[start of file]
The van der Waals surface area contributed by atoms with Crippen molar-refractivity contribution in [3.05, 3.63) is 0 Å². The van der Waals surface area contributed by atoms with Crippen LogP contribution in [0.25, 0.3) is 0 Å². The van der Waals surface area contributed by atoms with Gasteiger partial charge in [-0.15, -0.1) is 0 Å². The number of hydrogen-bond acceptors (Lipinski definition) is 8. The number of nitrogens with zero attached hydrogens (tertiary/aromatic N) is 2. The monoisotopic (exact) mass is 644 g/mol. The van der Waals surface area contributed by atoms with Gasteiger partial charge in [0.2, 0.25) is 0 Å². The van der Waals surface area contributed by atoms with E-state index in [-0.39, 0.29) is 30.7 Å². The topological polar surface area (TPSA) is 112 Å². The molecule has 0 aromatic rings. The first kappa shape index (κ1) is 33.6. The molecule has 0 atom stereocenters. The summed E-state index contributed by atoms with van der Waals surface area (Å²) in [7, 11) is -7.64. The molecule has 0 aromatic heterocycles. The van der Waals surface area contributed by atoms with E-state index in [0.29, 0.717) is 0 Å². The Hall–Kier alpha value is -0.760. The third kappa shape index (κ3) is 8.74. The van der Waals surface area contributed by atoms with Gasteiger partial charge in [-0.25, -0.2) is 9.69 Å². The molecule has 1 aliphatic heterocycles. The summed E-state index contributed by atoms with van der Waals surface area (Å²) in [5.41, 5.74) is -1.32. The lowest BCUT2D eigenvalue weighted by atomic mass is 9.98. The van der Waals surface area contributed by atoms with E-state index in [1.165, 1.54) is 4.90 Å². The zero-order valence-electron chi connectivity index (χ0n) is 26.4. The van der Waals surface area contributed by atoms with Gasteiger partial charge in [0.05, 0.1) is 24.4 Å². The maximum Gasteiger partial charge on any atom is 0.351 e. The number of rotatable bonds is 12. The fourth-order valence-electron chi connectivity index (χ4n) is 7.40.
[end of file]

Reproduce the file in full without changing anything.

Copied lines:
The van der Waals surface area contributed by atoms with Crippen molar-refractivity contribution in [3.05, 3.63) is 0 Å². The van der Waals surface area contributed by atoms with Crippen LogP contribution in [0.25, 0.3) is 0 Å². The van der Waals surface area contributed by atoms with Gasteiger partial charge in [-0.15, -0.1) is 0 Å². The number of hydrogen-bond acceptors (Lipinski definition) is 8. The number of nitrogens with zero attached hydrogens (tertiary/aromatic N) is 2. The monoisotopic (exact) mass is 644 g/mol. The van der Waals surface area contributed by atoms with Gasteiger partial charge in [0.2, 0.25) is 0 Å². The van der Waals surface area contributed by atoms with E-state index in [-0.39, 0.29) is 30.7 Å². The topological polar surface area (TPSA) is 112 Å². The molecule has 0 aromatic rings. The first kappa shape index (κ1) is 33.6. The molecule has 0 atom stereocenters. The summed E-state index contributed by atoms with van der Waals surface area (Å²) in [7, 11) is -7.64. The molecule has 0 aromatic heterocycles. The van der Waals surface area contributed by atoms with E-state index in [0.29, 0.717) is 0 Å². The Hall–Kier alpha value is -0.760. The third kappa shape index (κ3) is 8.74. The van der Waals surface area contributed by atoms with Gasteiger partial charge in [-0.25, -0.2) is 9.69 Å². The molecule has 1 aliphatic heterocycles. The summed E-state index contributed by atoms with van der Waals surface area (Å²) in [5.41, 5.74) is -1.32. The lowest BCUT2D eigenvalue weighted by atomic mass is 9.98. The van der Waals surface area contributed by atoms with E-state index in [1.165, 1.54) is 4.90 Å². The zero-order valence-electron chi connectivity index (χ0n) is 26.4. The van der Waals surface area contributed by atoms with Gasteiger partial charge in [0.05, 0.1) is 24.4 Å². The maximum Gasteiger partial charge on any atom is 0.351 e. The number of rotatable bonds is 12. The fourth-order valence-electron chi connectivity index (χ4n) is 7.40.